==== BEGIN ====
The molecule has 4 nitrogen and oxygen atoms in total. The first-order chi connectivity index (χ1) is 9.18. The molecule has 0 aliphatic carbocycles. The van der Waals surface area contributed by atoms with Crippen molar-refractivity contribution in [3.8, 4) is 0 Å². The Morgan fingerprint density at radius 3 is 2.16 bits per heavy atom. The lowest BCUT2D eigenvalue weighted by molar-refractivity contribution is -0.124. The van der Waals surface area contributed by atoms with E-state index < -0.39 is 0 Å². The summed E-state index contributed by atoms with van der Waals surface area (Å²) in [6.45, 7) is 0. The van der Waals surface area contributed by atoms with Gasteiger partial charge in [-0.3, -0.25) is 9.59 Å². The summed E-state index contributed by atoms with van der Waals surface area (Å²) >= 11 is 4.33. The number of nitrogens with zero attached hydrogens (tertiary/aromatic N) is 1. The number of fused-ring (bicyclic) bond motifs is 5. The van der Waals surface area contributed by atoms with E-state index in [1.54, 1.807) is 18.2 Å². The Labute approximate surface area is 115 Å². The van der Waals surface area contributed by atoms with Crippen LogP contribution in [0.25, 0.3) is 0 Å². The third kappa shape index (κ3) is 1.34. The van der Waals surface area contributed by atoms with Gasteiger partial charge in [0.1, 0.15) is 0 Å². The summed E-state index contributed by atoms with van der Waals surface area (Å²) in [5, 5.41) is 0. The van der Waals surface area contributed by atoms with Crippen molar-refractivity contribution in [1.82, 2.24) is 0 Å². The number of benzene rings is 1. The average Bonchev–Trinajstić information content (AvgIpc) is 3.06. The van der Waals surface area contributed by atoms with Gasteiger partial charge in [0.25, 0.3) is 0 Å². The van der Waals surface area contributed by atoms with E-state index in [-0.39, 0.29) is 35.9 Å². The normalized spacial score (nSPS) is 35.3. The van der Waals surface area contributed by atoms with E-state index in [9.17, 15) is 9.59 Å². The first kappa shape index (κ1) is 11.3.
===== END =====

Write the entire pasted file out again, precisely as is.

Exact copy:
The molecule has 4 nitrogen and oxygen atoms in total. The first-order chi connectivity index (χ1) is 9.18. The molecule has 0 aliphatic carbocycles. The van der Waals surface area contributed by atoms with Crippen molar-refractivity contribution in [3.8, 4) is 0 Å². The Morgan fingerprint density at radius 3 is 2.16 bits per heavy atom. The lowest BCUT2D eigenvalue weighted by molar-refractivity contribution is -0.124. The van der Waals surface area contributed by atoms with E-state index < -0.39 is 0 Å². The summed E-state index contributed by atoms with van der Waals surface area (Å²) in [6.45, 7) is 0. The van der Waals surface area contributed by atoms with Gasteiger partial charge in [-0.3, -0.25) is 9.59 Å². The summed E-state index contributed by atoms with van der Waals surface area (Å²) >= 11 is 4.33. The number of nitrogens with zero attached hydrogens (tertiary/aromatic N) is 1. The number of fused-ring (bicyclic) bond motifs is 5. The van der Waals surface area contributed by atoms with E-state index in [1.54, 1.807) is 18.2 Å². The Labute approximate surface area is 115 Å². The van der Waals surface area contributed by atoms with Crippen LogP contribution in [0.25, 0.3) is 0 Å². The third kappa shape index (κ3) is 1.34. The van der Waals surface area contributed by atoms with Gasteiger partial charge in [0.1, 0.15) is 0 Å². The summed E-state index contributed by atoms with van der Waals surface area (Å²) in [5, 5.41) is 0. The van der Waals surface area contributed by atoms with Crippen molar-refractivity contribution in [1.82, 2.24) is 0 Å². The number of benzene rings is 1. The average Bonchev–Trinajstić information content (AvgIpc) is 3.06. The van der Waals surface area contributed by atoms with Gasteiger partial charge in [0.25, 0.3) is 0 Å². The van der Waals surface area contributed by atoms with E-state index in [-0.39, 0.29) is 35.9 Å². The normalized spacial score (nSPS) is 35.3. The van der Waals surface area contributed by atoms with E-state index in [9.17, 15) is 9.59 Å². The first kappa shape index (κ1) is 11.3.